RMJM’s rich cultural heritage now extends to every continent on the planet covering developments as varied as hospitals, museums, hotels and some of the world’s most recognizable skyscrapers. However, the practice founded by Robert Matthew and Stirrat Johnson-Marshal first gained recognition in the early years for their functional modern style, a style which would later become synonymous with the company. Below we look at some of the projects that remain inextricably linked to the fabric of RMJM and which have now become modern treasures, buildings with an architectural value which continue to increase as time passes. While the beauty of many modern buildings tends to be fleeting, these show the steadfast nature of great architecture.

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The Royal Commonwealth Pool by RMJM

The Royal Commonwealth Pool
The Royal Commonwealth Pool, one of the most distinguished buildings in Edinburgh (itself no mean feat), is something of a landmark building for RMJM and remains as important to the city now as the day it opened in 1970 by HRM Princess Anne. The enormous footprint of the building masks an unexpectedly complex spatial quality once inside which was clear to RIBA who recognised the achievement with an award in 1970. The clean lines and stunning simplicity of the building lend it a timelessness and the move to grant it listed status in 1996 as an “outstanding piece of architecture” was welcomed by the citizens of Edinburgh. Heralded for their integrated approach to architecture and engineering (the pools were painstakingly excavated below ground level into a subsoil of stiff clay), the Royal Commonwealth Pool remains a symbol of what great architecture can be: world class facilities (or Olympic in this case) that stand to serve the needs of the community every day of the year.

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University of Sterling (RMJM)

University of Stirling
The University of Stirling has much in common with the Royal Commonwealth Pool both in terms of structure and design and the way it has become something of a pillar of the local community. The low-rise modernist campus rests within the greenery and seems to sit tranquilly within the landscape. In fact, as Miles Glendinning noted in his biography of Robert Matthew, the building was originally conceived as ‘a loosely structured shed’ which is unsurprising given the environment it was built and the temporary nature of constructs across many British universities at the time. Mathew, again, was thinking further ahead and had designs on making something that could be adapted for continuing use, a building that would be seen as a microcosm of the university itself, housing teaching, research and accommodation. Alistair Fair commented: “It is a supreme example of RMJM’s considered, unfussy approach, an example of a Modernism founded on social purpose rather than the wish to make a flashy statement, and a demonstration that speed, economy and pragmatism can nonetheless generate uplifting architecture.” The building was listed Category A in 2009.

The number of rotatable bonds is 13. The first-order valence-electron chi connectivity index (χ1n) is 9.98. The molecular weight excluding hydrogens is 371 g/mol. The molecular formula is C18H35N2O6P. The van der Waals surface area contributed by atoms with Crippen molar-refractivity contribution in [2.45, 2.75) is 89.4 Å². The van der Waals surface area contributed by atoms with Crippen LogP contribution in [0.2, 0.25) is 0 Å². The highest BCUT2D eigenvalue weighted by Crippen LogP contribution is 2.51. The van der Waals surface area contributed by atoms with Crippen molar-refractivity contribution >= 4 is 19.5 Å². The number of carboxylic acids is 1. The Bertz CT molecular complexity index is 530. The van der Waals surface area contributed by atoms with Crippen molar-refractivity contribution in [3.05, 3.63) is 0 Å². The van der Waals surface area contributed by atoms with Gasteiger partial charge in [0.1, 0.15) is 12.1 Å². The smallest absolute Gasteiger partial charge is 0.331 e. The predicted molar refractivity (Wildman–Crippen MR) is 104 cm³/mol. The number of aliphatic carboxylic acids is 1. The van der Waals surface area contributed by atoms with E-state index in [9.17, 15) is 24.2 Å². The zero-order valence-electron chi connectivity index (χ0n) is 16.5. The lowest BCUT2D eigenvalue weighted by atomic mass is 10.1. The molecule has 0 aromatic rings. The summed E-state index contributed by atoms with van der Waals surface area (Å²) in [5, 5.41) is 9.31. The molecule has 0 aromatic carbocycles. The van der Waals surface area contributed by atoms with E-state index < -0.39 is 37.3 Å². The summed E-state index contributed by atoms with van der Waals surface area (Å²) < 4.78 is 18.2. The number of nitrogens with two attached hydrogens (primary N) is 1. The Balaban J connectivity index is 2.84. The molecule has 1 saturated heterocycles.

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New Zealand House (RMJM)

New Zealand House
One of the jewels in RMJM’s London crown remains the imposing New Zealand House, situated a stone’s throw from Piccadilly Circus. As is often the way with great architecture, New Zealand House was met with opposition upon its announcement that would see it become the first major office tower in Central London. However, as the years passed since its unveiling in 1963, London has found itself home to a number of skyscrapers that blotch its historic skyline and New Zealand quickly became a building celebrated by the wider public. A large degree of its success, in comparison to the modern monoliths that have since flooded the city, is undoubtedly down to the fact that Robert Matthews was an architect who looked forward rather than up. He saw the value, the timelessness of merging culture (in this case New Zealand’s indigenous one) with forward thinking design that sits in stark contrast to London’s more recent ‘anything-goes’ attitude. It was no surprise that the building was given listed status in 1995 with particular praise coming for the attention RMJM paid to the internal detail of the structure with many of the ceilings made of New Zealand timbers and the number of outside spaces (terraces, internal gardens, courtyards) it manages to incorporate. The Architects Journal commented: “Every so often a building is complete which can serve as a yardstick by which we measure our architectural standards and conceptions. Such a building is New Zealand House.”

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